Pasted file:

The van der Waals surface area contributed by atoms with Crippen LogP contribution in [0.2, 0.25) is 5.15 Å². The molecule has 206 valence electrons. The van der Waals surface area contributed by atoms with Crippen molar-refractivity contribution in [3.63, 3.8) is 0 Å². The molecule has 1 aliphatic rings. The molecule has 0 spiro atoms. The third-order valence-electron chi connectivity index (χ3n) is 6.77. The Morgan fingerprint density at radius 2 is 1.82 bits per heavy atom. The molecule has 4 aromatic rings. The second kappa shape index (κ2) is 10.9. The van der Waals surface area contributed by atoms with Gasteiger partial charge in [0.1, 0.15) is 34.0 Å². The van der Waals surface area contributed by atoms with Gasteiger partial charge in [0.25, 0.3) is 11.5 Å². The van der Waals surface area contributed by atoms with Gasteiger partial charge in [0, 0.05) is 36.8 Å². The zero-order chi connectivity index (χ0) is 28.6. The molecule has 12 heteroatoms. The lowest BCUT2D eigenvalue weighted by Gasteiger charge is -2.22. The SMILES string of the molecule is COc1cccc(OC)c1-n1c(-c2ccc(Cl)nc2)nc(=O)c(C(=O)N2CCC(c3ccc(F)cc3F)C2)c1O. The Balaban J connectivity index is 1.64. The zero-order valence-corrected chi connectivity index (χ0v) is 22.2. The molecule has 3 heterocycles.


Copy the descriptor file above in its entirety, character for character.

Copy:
The van der Waals surface area contributed by atoms with Crippen LogP contribution in [0.2, 0.25) is 5.15 Å². The molecule has 206 valence electrons. The van der Waals surface area contributed by atoms with Crippen molar-refractivity contribution in [3.63, 3.8) is 0 Å². The molecule has 1 aliphatic rings. The molecule has 0 spiro atoms. The third-order valence-electron chi connectivity index (χ3n) is 6.77. The Morgan fingerprint density at radius 2 is 1.82 bits per heavy atom. The molecule has 4 aromatic rings. The second kappa shape index (κ2) is 10.9. The van der Waals surface area contributed by atoms with Gasteiger partial charge in [0.1, 0.15) is 34.0 Å². The van der Waals surface area contributed by atoms with Gasteiger partial charge in [0.25, 0.3) is 11.5 Å². The van der Waals surface area contributed by atoms with Gasteiger partial charge in [0, 0.05) is 36.8 Å². The zero-order chi connectivity index (χ0) is 28.6. The molecule has 12 heteroatoms. The lowest BCUT2D eigenvalue weighted by Gasteiger charge is -2.22. The SMILES string of the molecule is COc1cccc(OC)c1-n1c(-c2ccc(Cl)nc2)nc(=O)c(C(=O)N2CCC(c3ccc(F)cc3F)C2)c1O. The Balaban J connectivity index is 1.64. The zero-order valence-corrected chi connectivity index (χ0v) is 22.2. The molecule has 3 heterocycles.